EAST BROOKFIELD, Mass. (WWLP) – An East Brookfield man was convicted Tuesday in Worcester in connection with unlawfully operating a helicopter, making false statements to federal investigators, and tampering with a witness.
According to a news release sent to 22News by the Department of Justice in Boston, Antonio Santonastaso, 62, of East Brookfield, was convicted following a three-day jury trial of one count of serving as an airman without an airman certificate, one count of making false statements to federal agents and one count of attempted witness tampering.
“Mr. Santonastaso demonstrated a blatant disregard for FAA rules and regulations by operating a helicopter out of his backyard without a license on numerous occasions. Every time he did so, he endangered himself, his community, and the general public on the ground,” said United States Attorney Rachael S. Rollins. “My office will continue our work to detect and hold accountable individuals who violate federal laws and regulations, as well as those who make false statements to federal investigators and who attempt to tamper with witnesses. I commend the Northeast U.S. Department of Transportation, Office of Inspector General, for their diligence and efforts in handling this case.”
“Anyone choosing to intentionally ignore Federal aviation regulations and requirements will be pursed to the fullest extent of the law,” said Joseph Harris, Special Agent-in-Charge, Department of Transportation, Office of Inspector General, Northeastern Region. “As demonstrated by today’s conviction, we will continue working with our law enforcement and prosecutorial partners to support the safety and integrity of the Nation’s airspace.”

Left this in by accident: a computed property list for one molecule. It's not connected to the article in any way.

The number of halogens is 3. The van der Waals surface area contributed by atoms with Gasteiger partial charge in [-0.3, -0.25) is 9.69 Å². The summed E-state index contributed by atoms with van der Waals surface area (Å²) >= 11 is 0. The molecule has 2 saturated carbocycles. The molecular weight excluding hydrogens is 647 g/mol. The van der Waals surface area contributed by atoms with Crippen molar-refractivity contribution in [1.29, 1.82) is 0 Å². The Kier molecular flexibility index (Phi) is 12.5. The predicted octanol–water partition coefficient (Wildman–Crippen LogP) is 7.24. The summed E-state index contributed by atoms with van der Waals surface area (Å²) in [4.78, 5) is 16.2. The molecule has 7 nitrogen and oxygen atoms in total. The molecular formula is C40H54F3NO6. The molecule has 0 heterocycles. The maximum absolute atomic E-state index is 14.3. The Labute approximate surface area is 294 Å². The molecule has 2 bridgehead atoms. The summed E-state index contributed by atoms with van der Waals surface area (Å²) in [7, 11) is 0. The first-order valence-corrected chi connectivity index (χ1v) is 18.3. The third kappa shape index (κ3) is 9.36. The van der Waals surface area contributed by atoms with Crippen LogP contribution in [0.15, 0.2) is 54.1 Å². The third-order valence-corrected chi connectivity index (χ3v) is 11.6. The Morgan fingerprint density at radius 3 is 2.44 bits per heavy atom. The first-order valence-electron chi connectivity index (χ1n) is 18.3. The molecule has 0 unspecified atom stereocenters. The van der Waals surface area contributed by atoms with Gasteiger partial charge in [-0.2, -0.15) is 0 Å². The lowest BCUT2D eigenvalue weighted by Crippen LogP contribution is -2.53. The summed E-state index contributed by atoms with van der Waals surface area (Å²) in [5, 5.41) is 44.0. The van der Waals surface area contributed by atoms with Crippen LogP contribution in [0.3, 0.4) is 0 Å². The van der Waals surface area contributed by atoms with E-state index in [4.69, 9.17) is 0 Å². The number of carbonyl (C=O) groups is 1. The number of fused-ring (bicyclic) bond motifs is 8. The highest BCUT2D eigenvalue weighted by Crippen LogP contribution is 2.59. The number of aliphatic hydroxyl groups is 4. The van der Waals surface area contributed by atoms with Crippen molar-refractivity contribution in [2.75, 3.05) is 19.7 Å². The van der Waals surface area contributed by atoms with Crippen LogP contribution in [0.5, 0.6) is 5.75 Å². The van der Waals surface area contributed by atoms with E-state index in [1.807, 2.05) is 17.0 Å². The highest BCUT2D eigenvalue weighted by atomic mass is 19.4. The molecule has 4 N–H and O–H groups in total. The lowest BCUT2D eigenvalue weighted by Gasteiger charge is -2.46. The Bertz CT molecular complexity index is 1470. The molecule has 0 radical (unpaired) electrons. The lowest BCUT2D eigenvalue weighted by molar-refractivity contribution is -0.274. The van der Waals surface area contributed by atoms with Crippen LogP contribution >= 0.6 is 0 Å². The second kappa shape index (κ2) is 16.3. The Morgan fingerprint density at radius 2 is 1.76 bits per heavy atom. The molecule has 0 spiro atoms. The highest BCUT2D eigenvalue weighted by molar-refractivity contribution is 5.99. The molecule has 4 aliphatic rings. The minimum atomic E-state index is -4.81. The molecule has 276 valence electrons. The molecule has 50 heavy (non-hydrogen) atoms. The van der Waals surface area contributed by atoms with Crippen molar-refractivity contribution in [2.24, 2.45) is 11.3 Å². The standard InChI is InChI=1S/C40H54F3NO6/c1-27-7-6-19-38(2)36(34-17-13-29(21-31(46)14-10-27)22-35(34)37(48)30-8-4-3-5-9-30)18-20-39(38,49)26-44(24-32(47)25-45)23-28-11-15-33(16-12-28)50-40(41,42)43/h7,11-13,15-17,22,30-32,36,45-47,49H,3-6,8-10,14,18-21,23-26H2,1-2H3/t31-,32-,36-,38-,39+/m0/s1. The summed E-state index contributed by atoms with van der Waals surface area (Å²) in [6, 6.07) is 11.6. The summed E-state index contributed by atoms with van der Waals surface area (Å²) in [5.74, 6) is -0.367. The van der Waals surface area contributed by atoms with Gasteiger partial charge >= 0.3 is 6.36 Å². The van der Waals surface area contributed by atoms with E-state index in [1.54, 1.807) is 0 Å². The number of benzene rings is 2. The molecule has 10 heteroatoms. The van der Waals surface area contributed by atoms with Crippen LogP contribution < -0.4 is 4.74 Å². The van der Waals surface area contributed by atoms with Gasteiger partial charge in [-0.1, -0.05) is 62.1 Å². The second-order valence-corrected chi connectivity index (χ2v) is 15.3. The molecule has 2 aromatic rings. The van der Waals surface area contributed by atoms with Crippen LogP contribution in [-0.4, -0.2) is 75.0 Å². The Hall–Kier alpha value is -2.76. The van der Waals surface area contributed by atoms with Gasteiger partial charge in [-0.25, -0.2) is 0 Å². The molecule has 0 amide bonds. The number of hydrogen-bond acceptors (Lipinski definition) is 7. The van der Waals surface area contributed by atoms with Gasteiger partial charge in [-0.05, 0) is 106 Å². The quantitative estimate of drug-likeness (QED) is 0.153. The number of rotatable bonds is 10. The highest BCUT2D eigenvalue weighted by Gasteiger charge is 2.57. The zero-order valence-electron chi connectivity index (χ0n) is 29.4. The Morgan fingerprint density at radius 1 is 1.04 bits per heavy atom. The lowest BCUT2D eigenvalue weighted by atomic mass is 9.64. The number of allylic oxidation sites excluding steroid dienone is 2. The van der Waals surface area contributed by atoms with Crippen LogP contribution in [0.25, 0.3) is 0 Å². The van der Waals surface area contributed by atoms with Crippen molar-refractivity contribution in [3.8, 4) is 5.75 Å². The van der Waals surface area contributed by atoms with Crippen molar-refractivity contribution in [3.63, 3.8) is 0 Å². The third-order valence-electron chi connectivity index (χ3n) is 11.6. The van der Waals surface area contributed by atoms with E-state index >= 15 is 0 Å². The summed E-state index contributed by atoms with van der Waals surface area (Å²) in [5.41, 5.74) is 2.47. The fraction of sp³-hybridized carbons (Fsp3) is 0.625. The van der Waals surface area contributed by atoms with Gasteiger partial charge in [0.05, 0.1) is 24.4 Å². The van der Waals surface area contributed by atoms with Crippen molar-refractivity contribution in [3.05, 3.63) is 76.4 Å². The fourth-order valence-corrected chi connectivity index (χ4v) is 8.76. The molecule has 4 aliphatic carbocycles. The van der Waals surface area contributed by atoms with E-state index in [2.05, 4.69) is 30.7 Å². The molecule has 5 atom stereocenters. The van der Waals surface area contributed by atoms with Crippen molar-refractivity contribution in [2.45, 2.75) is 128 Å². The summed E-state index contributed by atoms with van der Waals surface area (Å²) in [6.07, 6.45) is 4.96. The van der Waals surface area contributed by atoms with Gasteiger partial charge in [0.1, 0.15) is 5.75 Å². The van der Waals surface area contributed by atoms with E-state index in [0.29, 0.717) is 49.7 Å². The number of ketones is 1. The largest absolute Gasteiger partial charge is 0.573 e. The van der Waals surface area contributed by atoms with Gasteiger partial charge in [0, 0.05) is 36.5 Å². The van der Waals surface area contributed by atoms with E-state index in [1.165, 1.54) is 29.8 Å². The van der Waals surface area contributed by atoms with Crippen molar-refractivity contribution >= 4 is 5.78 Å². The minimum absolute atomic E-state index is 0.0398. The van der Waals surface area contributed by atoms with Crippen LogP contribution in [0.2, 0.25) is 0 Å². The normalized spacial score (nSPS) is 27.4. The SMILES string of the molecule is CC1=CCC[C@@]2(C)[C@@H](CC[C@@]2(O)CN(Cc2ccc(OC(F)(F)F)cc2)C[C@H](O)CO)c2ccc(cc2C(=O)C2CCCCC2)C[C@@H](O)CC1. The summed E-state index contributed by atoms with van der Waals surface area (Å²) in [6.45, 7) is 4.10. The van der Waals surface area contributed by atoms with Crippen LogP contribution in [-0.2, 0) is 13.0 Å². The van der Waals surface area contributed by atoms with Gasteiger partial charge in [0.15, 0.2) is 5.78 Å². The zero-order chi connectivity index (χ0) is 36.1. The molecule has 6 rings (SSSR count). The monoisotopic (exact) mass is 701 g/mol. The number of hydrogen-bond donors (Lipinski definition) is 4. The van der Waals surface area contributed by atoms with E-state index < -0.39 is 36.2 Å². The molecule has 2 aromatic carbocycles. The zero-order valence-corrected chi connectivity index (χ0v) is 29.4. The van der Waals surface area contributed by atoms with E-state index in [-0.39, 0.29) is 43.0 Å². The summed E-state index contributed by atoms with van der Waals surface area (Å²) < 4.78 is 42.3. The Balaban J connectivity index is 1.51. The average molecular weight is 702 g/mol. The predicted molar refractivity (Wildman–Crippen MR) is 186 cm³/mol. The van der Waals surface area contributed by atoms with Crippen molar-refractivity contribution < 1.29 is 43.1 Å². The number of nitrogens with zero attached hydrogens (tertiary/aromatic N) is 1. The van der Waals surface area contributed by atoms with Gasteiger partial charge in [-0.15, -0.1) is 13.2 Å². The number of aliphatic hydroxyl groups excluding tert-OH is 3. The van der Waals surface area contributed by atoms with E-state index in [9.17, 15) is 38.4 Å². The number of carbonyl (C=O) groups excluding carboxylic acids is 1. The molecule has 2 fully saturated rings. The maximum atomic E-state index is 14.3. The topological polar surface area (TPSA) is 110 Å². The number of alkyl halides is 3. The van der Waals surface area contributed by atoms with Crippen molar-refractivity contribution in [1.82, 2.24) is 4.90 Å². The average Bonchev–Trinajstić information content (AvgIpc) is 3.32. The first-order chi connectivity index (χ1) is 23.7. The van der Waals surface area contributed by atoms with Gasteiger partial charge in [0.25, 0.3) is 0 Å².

The Federal Aviation Administration (FAA) revoked Santonastaso’s license to pilot an aircraft in 2000 after he participated in stealing a helicopter from Norwood Memorial Airport. Despite being aware of that revocation, Santonastaso operated a Robinson R-22 helicopter, taking off and landing from his backyard, more than 50 times between April 28, 2018, and Nov. 11, 2018.
When questioned by the FAA, Santonastaso made false statements regarding his eligibility to pilot the helicopter. Specifically, Santonastaso falsely claimed that the events that gave rise to the FAA’s revocation of his license were a fabrication. Evidence at trial also established that Santonastaso attempted to corruptly persuade an individual with the intent to hinder, delay and prevent that individual from reporting his illegal helicopter flights to law enforcement.
The charging statutes provide for a sentence of no greater than 20 years in prison, up to three years of supervised release, and a fine of $250,000.